United States Statutes at Large
The United States Statutes at Large referred to as the Statutes at Large and abbreviated Stat. are an official record of Acts of Congress and concurrent resolutions passed by the United States Congress. Each act and resolution of Congress is published as a slip law, classified as either public law or private law, designated and numbered accordingly. At the end of a Congressional session, the statutes enacted during that session are compiled into bound books, known as "session law" publications; the session law publication for U. S. Federal statutes is called the United States Statutes at Large. In that publication, the public laws and private laws are numbered and organized in chronological order. U. S. Federal statutes are published in a three-part process, consisting of slip laws, session laws, codification. Large portions of public laws are enacted as amendments to the United States Code. Once enacted into law, an Act will be published in the Statutes at Large and will add to, modify, or delete some part of the United States Code.
Provisions of a public law that contain only enacting clauses, effective dates, similar matters are not codified. Private laws are not codified; some portions of the United States Code have been enacted as positive law and other portions have not been so enacted. In case of a conflict between the text of the Statutes at Large and the text of a provision of the United States Code that has not been enacted as positive law, the text of the Statutes at Large takes precedence. Publication of the United States Statutes at Large began in 1845 by the private firm of Little and Company under authority of a joint resolution of Congress. During Little and Company's time as publisher, Richard Peters, George Minot, George P. Sanger served as editors. In 1874, Congress transferred the authority to publish the Statutes at Large to the Government Printing Office under the direction of the Secretary of State. Pub. L. 80–278, 61 Stat. 633, was enacted July 30, 1947 and directed the Secretary of State to compile, edit and publish the Statutes at Large.
Pub. L. 81–821, 64 Stat. 980, was enacted September 23, 1950 and directed the Administrator of General Services to compile, edit and publish the Statutes at Large. Since 1985 the Statutes at Large have been prepared and published by the Office of the Federal Register of the National Archives and Records Administration; until 1948, all treaties and international agreements approved by the United States Senate were published in the set, but these now appear in a publication titled United States Treaties and Other International Agreements, abbreviated U. S. T. In addition, the Statutes at Large includes the text of the Declaration of Independence, Articles of Confederation, the Constitution, amendments to the Constitution, treaties with Indians and foreign nations, presidential proclamations. Sometimes large or long Acts of Congress are published as their own "appendix" volume of the Statutes at Large. For example, the Internal Revenue Code of 1954 was published as volume 68A of the Statutes at Large.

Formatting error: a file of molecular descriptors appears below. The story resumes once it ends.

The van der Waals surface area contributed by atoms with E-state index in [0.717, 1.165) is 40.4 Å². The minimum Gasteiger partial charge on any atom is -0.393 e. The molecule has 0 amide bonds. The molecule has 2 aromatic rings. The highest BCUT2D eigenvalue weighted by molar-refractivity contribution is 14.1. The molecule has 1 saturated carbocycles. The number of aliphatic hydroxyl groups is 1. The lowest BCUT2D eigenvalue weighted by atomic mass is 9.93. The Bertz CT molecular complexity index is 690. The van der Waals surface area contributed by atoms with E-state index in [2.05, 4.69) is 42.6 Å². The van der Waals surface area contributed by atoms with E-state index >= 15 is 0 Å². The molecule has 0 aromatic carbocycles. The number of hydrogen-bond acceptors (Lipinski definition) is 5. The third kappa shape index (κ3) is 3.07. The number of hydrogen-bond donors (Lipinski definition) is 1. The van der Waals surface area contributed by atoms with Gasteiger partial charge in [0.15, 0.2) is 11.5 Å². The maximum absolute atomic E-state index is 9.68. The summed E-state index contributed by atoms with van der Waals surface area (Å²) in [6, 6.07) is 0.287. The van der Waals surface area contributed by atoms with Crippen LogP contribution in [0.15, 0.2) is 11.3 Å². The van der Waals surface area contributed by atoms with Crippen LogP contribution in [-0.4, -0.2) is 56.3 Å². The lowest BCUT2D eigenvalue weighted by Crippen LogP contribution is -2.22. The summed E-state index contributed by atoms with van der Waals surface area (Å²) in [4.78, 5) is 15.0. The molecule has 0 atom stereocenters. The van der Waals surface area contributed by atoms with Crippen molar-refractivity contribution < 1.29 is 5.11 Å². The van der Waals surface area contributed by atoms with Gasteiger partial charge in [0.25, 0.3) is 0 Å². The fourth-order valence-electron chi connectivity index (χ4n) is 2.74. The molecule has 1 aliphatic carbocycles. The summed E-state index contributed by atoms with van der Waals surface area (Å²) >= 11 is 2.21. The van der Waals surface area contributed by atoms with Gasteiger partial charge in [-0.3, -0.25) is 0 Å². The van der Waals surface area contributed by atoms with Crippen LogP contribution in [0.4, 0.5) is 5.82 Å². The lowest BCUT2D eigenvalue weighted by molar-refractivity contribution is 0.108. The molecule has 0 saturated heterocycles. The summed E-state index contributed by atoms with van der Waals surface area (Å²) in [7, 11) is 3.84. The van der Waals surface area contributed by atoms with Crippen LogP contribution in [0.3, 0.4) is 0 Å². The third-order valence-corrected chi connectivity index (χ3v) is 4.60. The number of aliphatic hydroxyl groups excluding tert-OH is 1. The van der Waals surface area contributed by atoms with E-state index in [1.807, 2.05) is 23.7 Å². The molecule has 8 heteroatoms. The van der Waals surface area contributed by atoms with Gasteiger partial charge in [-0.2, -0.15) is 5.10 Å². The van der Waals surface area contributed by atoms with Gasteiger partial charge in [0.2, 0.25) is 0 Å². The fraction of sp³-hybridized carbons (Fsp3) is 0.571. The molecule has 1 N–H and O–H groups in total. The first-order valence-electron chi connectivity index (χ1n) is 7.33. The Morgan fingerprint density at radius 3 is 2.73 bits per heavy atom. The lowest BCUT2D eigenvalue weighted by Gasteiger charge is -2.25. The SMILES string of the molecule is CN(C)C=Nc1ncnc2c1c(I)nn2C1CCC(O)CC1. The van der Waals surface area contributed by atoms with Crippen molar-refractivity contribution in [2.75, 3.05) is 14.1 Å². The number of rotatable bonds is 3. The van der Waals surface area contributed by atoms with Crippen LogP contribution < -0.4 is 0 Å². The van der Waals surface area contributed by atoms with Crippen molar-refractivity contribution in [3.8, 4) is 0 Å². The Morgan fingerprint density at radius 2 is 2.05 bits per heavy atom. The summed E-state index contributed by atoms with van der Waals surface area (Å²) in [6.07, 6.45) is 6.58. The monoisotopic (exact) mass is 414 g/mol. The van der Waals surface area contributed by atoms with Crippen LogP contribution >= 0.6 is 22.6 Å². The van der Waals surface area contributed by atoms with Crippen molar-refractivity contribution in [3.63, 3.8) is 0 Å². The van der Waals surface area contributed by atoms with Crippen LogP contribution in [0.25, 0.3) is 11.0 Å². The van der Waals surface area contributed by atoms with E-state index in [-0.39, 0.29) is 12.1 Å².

Revised Statutes of the United States Procedures of the United States Congress Enrolled Bill Federal Register United States Reports California Statutes Laws of Florida Laws of Illinois Laws of New York Laws of Pennsylvania This article incorporates public domain material from websites or documents of the U. S. Government Publishing Office. How Our Laws Are Made, by the Parliamentarian of the House of Representatives. Volumes 1 to 18 of the Statutes at Large made available by the Library of Congress Volumes 1 to 64 of the Statutes at Large made available by the Congressional Data Coalition via LEGISWORKS.org Volumes 65 to 125 of the Statutes at Large made available by the GPO and the Library of Congress via FDsys Sortable by Bills Enacted into Laws, Concurrent Resolutions, Popular Names, Presidential Proclamations, or Public Laws. Volumes 1–124 of the Statutes at Large made available by the Constitution Society Public and private laws from 104th Congress to present from the Government Printing Office, in slip law format with Statutes at Large page references Early United States Statutes includes Volumes 1 to 44 of the Statutes at Large in DjVu and PDF format, along with rudimentary OCR of the text.
United States Statutes and the United States Code: Historical Outlines, Lists and Sources from the Law Librarians' Society of Washington, DC Second Edition of the Revised Statutes of the United States
Lancaster is an unincorporated community in and the county seat of Lancaster County, United States. Lancaster lies along State Route 3; the community is known as Lancaster Courthouse or by an alternative spelling, Lancaster Court House. Belle Isle and the Lancaster Court House Historic District are listed on the National Register of Historic Places
Virginia House of Delegates